Tuesday, November 12, 2013

Can Amazon Save the Postal Service?

Our country's classic Postal carrier system has been losing ground - and lots of money - for years. Not too long ago, they tried to cut out Saturday delivery to trim budgets. Seemed like a pretty sound idea to me based on the extreme uptick in other forms of communications. Met with a myriad of protests (some from the union?), Saturday was back on the ticket.

But Amazon just announced what I think could be a possible savior for the PO - or at least a nice test-crutch for the holiday season. You guessed it - Sunday package delivery of products purchased through Amazon will be delivered by Postal carriers (even in the rain, sleet or snow!)

As someone who's into my AARP-eligible years, I have to admit, I'm encouraged to see this throw-back. Guess we'll wait and see how it goes and if they expand beyond LA and NY in the future.

But now that younger consumers are moving away from stores like Abercrombie & Fitch and doing more shopping on-line where every three-dimensional item they purchase needs a delivery mechanism, we just may see more of those little white trucks on the roads. Be careful out there since the PO is always the winner if there's a crash - or is that just an old rumor?


Friday, August 2, 2013

Thank You Howell Creative Group!

Without sounding like I’m giving a graduation speech, or taking a sad trip down memory lane, it can’t be overstated how great of an opportunity it is to spend a couple of months working for this company. If you don’t mind being passed a fast paced share of work then you’ll love what Tiffany has lined up for you. It has been a blast, and I’ve gained tons of experience in advertising. If all of that interests you then you should contact the company about an internship, and hopefully you’ll get a chance at a great opportunity like I did.

Now I’ll quickly take that trip down memory lane, and save whoever’s reading this from my rambling. I’d like to thank Kathy, Tiffany, Kelsey and everyone else at the company for the sense of welcome that they have demonstrated over the last three months. I felt like part of the team from day one, which makes contributing ideas and work infinitely easier. I’ve been continually impressed with the creative work being done in the office every day, and it’s great to have worked with people who love what they do, because that’s what’s most important about a career.  The company is in great hands, and is on the right track for great things to come.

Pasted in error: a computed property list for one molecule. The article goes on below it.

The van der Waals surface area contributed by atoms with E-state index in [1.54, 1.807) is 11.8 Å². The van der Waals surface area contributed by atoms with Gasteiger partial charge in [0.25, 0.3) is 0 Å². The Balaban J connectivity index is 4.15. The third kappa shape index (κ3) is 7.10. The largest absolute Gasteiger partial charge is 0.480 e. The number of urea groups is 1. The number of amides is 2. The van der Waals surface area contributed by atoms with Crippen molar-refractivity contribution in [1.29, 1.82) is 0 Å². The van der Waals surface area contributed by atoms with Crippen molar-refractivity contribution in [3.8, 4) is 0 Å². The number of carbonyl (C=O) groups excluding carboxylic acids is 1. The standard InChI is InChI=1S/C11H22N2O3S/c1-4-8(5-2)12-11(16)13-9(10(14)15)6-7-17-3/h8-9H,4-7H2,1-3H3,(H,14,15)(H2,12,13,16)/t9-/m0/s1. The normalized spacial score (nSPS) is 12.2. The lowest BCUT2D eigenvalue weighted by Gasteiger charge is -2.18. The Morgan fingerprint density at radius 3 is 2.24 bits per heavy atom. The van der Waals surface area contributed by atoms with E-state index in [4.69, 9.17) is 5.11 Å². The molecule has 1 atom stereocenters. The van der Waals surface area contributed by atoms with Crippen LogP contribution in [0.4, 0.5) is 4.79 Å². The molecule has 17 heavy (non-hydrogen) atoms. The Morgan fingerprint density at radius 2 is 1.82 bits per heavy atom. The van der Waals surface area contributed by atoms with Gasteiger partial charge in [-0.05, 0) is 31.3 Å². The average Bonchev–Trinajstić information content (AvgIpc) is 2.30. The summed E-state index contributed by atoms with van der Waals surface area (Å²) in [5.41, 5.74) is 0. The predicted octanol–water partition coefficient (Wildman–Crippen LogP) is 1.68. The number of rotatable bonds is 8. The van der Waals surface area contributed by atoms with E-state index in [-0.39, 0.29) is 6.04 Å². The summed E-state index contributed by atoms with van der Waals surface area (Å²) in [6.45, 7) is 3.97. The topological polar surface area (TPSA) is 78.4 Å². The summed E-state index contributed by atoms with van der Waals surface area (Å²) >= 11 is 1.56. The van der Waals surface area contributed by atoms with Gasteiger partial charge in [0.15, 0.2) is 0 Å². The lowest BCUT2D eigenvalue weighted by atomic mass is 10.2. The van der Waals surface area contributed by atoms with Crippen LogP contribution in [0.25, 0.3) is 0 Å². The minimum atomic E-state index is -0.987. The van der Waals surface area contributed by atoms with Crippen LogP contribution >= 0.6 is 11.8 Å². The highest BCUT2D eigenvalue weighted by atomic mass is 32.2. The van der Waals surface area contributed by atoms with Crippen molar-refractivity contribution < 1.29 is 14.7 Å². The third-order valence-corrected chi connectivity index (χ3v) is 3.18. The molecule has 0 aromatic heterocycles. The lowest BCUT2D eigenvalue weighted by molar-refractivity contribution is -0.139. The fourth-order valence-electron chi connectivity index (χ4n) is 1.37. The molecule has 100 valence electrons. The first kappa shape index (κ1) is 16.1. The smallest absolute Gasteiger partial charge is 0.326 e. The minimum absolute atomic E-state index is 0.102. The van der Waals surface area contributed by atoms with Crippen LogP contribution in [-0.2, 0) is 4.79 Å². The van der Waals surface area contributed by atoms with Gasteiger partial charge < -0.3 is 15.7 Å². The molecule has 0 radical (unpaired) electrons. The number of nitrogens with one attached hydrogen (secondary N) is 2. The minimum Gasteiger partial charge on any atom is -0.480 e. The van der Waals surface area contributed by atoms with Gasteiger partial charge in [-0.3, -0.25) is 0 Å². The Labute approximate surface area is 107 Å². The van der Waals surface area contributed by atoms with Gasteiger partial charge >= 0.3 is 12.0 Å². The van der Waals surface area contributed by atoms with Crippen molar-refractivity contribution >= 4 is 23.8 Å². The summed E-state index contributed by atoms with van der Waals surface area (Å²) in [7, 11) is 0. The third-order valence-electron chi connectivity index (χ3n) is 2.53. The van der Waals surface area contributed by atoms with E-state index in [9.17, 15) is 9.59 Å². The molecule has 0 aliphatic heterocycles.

I look forward to seeing more of the world with a touch of HCG on it, and wish everyone in the company the best of luck in their careers. I look forward to working alongside every one of you sometime in the future.  

See y’all soon,
Josh Wallace

Thursday, July 25, 2013

Pre-Roll Ads Can Be Effective, They Just Need A Big Makeover

We’ve all experienced the awkwardness of playing a Youtube video for a group of people and have faced the grueling five-second wait until you can skip the pre-roll advertisement. Your group of friends could care less about an ad for a Craftsman table saw when they want to watch a video of the kung fu bear (Link). Even with targeted advertising, people still dislike pre-rolls because the ads get in the way of instant gratification. Companies and advertisers are continuously missing opportunities to make pre-rolls effective, and are wasting resources as viewers instantly skip over the ads without hesitation.

A Great Opportunity
Pre-roll ads give advertisers the opportunity for millions of people to view their product or brand, and are one of the fastest growing methods of advertising. Pre-rolls have great potential because the ads reach the people who are now devoting more and more time to watching online videos, and less time to watching television, while costing less than TV spots, too.

Low Performance
The big problem is that pre-rolls annoy the overwhelming majority of viewers, and if they’re not annoyed, they tolerate them. The way most pre-rolls are formatted now lead to very low click through rates, and incredible amounts of viewers who do skip the ads after the five-seconds are up. On a platform of video content that users seek out themselves, traditional advertising sticks out like a sore thumb, and it has the potential of rubbing off onto the products and brands it is promoting.

Get Creative